the fence with a tremendous shock that instantly killed him. During-all this fearful rage the elephant had three or four bullets shot into him, one went into his right eye which had the effect of bringing him too, and he was finally captured and fastened to a tree.
Messrs. Raymond & Co. had to pay the owner of the negro (slave) one thousand eight hundred dollars, beside one thousand dollars for other damages done at the carnage. Think of it, one thousand eight hundred dollars for a negro, when thousands of poor whites and blacks in the North are not worth eighteen cents. No wonder our Southern friends don't want their negroes to run away from them to the North, for in the North they are really worth nothing.
This evening I hear a rumor that we will go down below New Orleans to-morrow morning to encamp and drill; so we will all be on shore again.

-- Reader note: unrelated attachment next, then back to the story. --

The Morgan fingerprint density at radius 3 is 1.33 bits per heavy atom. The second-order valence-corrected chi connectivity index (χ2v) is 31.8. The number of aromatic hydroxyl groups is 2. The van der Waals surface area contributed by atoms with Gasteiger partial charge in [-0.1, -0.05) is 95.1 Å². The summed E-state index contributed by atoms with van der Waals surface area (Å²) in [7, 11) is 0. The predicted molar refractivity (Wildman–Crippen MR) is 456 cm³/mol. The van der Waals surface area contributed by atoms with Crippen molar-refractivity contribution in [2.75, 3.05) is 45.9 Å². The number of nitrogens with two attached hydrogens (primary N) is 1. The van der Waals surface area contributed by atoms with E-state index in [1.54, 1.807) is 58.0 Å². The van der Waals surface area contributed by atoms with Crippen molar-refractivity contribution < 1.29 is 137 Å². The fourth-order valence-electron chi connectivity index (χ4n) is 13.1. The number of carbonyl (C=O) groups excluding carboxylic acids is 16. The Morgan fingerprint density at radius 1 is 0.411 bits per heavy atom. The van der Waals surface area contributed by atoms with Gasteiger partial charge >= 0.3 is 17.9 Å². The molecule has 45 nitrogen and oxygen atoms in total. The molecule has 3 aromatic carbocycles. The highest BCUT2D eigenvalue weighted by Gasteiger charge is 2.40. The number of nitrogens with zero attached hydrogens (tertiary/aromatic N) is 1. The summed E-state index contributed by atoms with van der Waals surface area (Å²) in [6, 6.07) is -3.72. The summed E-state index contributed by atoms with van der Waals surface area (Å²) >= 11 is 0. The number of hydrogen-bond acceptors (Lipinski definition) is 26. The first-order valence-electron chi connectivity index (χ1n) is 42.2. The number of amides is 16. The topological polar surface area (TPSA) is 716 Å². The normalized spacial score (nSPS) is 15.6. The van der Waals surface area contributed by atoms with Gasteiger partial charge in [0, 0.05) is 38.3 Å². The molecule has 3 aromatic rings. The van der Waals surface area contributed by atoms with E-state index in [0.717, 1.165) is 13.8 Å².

Wednesday, December 30, 1846.—This morning after breakfast the United States Quartermaster came on board the "Messenger" and gave orders to Capt. James Nagle of Co. B, who was Officer of the Day, to get under way and proceed to the old battle-ground known as the place where Andrew Jackson gained the glorious victory over the British Army commanded by Edward Packingham. At 11 o'clock, a.m., we arrived at the battle-ground, our place for encampment. All the soldiers were anxious to jump on shore with their knapsacks strapped on their backs and muskets upon their shoulders. We marched about four hundred yards from the river bank; here we were ordered to unsling knapsacks and select suitable ground on which to pitch our tents. Others could be seen gathering wood and building fire-places, while some of the rest were carrying water from the noble Mississippi, which is as muddy as our Juniata River after a hard day's rain. At noon other companies commenced to arrive in camp, and towards evening the battle-ground was full of tents and lively with soldiers. Different messes were formed, six in a mess. We soon had something cooked and eat it in